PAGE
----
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Lending Club PRIME Review – November 2011

by Peter Renton on November 16, 2011

Lending Club PRIME account review

The last time we reviewed my wife’s Lending Club PRIME account, back in August, we were at an NAR of 9.73%. There were 22 notes that were more than 30 days late and of those 15 have now defaulted. This brings the defaults/charged off number up to 30 which explains the 1% drop in NAR. Here is a link to my original Lending Club PRIME review if you want to find out how PRIME accounts work.

I took the above screenshot last night. For those following along closely, the account total has grown in size around $690 since the last review. There are plenty of late loans so the NAR will likely continue to fall. My real world return is pretty easy to calculate. I have not added to or subtracted from this account at all in the past year. My statement balance at October 31, 2010 was $55,944.65 and at October 31, 2011 it was $60,170.03. This equates to a return of 7.55%.

I am Taking This Account off PRIME

I think a return of 7.55% is decent but I am confident I can do better than that. So, I have decided to take this account off PRIME and manage it myself going forward. I like the Lending Club PRIME service with the hands-off approach but I also want to get the best returns possible.

Having said that, I think it is useful for readers to see the returns of a PRIME account so I am going to leave my wife’s other IRA as is. These two accounts were started as PRIME accounts at exactly the same time (the only difference is one is a Traditional IRA and the other is a Roth IRA) and had the exact same investment strategy initially. Both accounts even invested in many of the same loans.

In April of this year, I decided this was not the best strategy so I switched the Roth IRA, that you see in the screen shot below, to only invest in 60-month notes (the Traditional IRA is invested in only 36 month notes). After reinvesting for a bit over six months this account is now at 72% 36-month notes and 28% 60-month notes.

Lending Club PRIME Roth IRA account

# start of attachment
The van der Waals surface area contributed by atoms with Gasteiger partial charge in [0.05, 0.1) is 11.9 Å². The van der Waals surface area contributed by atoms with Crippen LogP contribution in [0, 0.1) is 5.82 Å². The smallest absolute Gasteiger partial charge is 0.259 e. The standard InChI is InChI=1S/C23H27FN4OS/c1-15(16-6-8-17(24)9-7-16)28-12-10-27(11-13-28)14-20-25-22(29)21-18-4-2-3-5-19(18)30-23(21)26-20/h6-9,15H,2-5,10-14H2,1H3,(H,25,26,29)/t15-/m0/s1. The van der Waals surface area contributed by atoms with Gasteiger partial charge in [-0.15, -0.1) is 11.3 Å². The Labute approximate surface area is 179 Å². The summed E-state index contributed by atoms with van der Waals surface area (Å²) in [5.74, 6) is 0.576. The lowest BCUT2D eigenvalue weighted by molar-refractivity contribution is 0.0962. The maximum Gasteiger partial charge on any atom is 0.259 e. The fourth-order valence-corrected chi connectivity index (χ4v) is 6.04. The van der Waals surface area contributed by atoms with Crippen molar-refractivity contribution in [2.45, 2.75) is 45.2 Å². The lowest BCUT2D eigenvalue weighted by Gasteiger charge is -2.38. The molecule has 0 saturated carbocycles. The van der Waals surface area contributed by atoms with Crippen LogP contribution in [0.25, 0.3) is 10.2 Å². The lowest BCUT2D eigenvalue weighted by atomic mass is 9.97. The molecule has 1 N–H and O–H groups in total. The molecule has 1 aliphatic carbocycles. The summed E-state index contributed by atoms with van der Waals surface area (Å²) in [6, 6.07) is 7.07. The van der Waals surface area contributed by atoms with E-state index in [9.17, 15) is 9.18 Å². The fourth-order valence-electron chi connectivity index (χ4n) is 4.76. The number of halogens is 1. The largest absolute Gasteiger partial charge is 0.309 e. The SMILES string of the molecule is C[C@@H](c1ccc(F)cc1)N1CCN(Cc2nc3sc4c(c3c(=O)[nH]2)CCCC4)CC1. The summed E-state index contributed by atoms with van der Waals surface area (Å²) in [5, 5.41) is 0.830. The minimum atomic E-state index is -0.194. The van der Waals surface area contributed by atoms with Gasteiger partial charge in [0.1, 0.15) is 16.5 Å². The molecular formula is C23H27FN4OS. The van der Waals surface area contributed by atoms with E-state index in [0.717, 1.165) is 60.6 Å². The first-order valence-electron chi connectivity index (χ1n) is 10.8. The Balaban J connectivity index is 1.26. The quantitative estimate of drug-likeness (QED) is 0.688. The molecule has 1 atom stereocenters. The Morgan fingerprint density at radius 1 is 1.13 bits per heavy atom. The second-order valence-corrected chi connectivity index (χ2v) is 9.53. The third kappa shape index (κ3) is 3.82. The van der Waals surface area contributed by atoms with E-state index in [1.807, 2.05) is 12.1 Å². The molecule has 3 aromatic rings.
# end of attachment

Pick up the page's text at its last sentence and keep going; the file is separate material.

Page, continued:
The NAR trajectory of this account has followed the exact same path as my other PRIME account. It started at around 12% and has fallen to a low of 8.33% achieved last month. The real world return on this account over the past 12 months is also very similar – it is 7.72%.

As I change strategies with my other IRA account it will be interesting to see if I can create some separation between the two accounts. I certainly hope my note picking strategies will outperform the blanket investment strategy of a PRIME account.

Lending Club Changes the Minimum Investment for PRIME

Last month Lending Club changed their policy on the minimum investment needed to open a PRIME account. It was $5,000 and now it is $25,000. The reason for the change, as it was relayed to me, is that they want these accounts to be fully diversified. And they felt that $5,000 just wasn’t allowing new investors to achieve the desired diversification.

The average PRIME account is over $100,000 so for many people this won’t make any difference. But new investors wanting a hands-off approach now need to commit $25,000. If you already had a PRIME account you are grandfathered in (as the account above has been) and can maintain a lower balance.

Lending Club certainly doesn’t appear to be losing much business because of this change – they are having another excellent month.

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{ 9 comments… read them below or add one }

Dan B November 16, 2011 at 8:09 pm

When were these 2 IRA accounts started??


Dan B November 17, 2011 at 2:20 am

I’m surprised that you characterize a 7.55% real world return to date on this completely hands off Lending Club Prime account as “decent”. I think it’s outstanding.

Oh & by the way, since you are changing the rules of the game by taking this off Prime, I think it’s only fair that you concede now. Remember back in February of this year when this was returning 10% or so, I predicted that this Prime account would end up with a real world return of 4% by mid 2012. You stated (confidently) that you expected “double that”. Double that, huh? It’s not even double that today. Where do you think it’s going to be 6-7 months from now?

However, because I’ve come to develop a much higher confidence in Lending Club in general & in their competence & abilities these days, I’m willing to concede that 5% real world by mid 2012 would have been achievable………….. maybe even 5.5%. But 8%? Not on this planet. And incidentally, 5-5.5% would have been very good numbers for a hands off account in todays interest rate environment.